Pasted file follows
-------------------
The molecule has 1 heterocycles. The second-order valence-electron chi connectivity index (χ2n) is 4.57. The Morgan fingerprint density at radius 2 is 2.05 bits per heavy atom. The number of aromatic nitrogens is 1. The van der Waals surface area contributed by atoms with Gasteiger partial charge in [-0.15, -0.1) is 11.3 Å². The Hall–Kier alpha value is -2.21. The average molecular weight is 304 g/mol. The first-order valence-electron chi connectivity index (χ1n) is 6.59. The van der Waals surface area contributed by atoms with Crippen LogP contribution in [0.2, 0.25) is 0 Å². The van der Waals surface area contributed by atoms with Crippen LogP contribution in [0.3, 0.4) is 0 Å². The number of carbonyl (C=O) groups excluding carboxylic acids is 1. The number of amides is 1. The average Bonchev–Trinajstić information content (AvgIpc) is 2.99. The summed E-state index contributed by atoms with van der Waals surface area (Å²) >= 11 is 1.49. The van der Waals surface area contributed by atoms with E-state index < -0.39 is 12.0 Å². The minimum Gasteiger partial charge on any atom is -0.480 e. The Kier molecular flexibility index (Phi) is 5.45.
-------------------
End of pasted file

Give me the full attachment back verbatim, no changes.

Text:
The molecule has 1 heterocycles. The second-order valence-electron chi connectivity index (χ2n) is 4.57. The Morgan fingerprint density at radius 2 is 2.05 bits per heavy atom. The number of aromatic nitrogens is 1. The van der Waals surface area contributed by atoms with Gasteiger partial charge in [-0.15, -0.1) is 11.3 Å². The Hall–Kier alpha value is -2.21. The average molecular weight is 304 g/mol. The first-order valence-electron chi connectivity index (χ1n) is 6.59. The van der Waals surface area contributed by atoms with Crippen LogP contribution in [0.2, 0.25) is 0 Å². The van der Waals surface area contributed by atoms with Crippen LogP contribution in [0.3, 0.4) is 0 Å². The number of carbonyl (C=O) groups excluding carboxylic acids is 1. The number of amides is 1. The average Bonchev–Trinajstić information content (AvgIpc) is 2.99. The summed E-state index contributed by atoms with van der Waals surface area (Å²) >= 11 is 1.49. The van der Waals surface area contributed by atoms with E-state index < -0.39 is 12.0 Å². The minimum Gasteiger partial charge on any atom is -0.480 e. The Kier molecular flexibility index (Phi) is 5.45.